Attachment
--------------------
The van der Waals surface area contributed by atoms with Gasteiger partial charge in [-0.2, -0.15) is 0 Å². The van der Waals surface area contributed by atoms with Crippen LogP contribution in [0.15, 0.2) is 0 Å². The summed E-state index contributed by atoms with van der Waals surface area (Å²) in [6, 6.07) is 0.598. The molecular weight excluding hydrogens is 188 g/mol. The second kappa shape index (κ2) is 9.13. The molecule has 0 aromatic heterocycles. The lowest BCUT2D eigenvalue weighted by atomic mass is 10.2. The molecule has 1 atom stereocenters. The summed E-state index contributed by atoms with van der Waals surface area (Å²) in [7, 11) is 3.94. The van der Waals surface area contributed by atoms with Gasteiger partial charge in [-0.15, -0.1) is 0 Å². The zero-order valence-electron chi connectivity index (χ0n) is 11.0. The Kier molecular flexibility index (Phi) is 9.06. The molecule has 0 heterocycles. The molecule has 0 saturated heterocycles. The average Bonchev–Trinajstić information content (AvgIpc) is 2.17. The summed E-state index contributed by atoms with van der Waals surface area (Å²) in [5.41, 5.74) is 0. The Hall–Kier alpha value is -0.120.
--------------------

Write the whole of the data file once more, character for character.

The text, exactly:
The van der Waals surface area contributed by atoms with Gasteiger partial charge in [-0.2, -0.15) is 0 Å². The van der Waals surface area contributed by atoms with Crippen LogP contribution in [0.15, 0.2) is 0 Å². The summed E-state index contributed by atoms with van der Waals surface area (Å²) in [6, 6.07) is 0.598. The molecular weight excluding hydrogens is 188 g/mol. The second kappa shape index (κ2) is 9.13. The molecule has 0 aromatic heterocycles. The lowest BCUT2D eigenvalue weighted by atomic mass is 10.2. The molecule has 1 atom stereocenters. The summed E-state index contributed by atoms with van der Waals surface area (Å²) in [7, 11) is 3.94. The van der Waals surface area contributed by atoms with Gasteiger partial charge in [-0.15, -0.1) is 0 Å². The zero-order valence-electron chi connectivity index (χ0n) is 11.0. The Kier molecular flexibility index (Phi) is 9.06. The molecule has 0 heterocycles. The molecule has 0 saturated heterocycles. The average Bonchev–Trinajstić information content (AvgIpc) is 2.17. The summed E-state index contributed by atoms with van der Waals surface area (Å²) in [5.41, 5.74) is 0. The Hall–Kier alpha value is -0.120.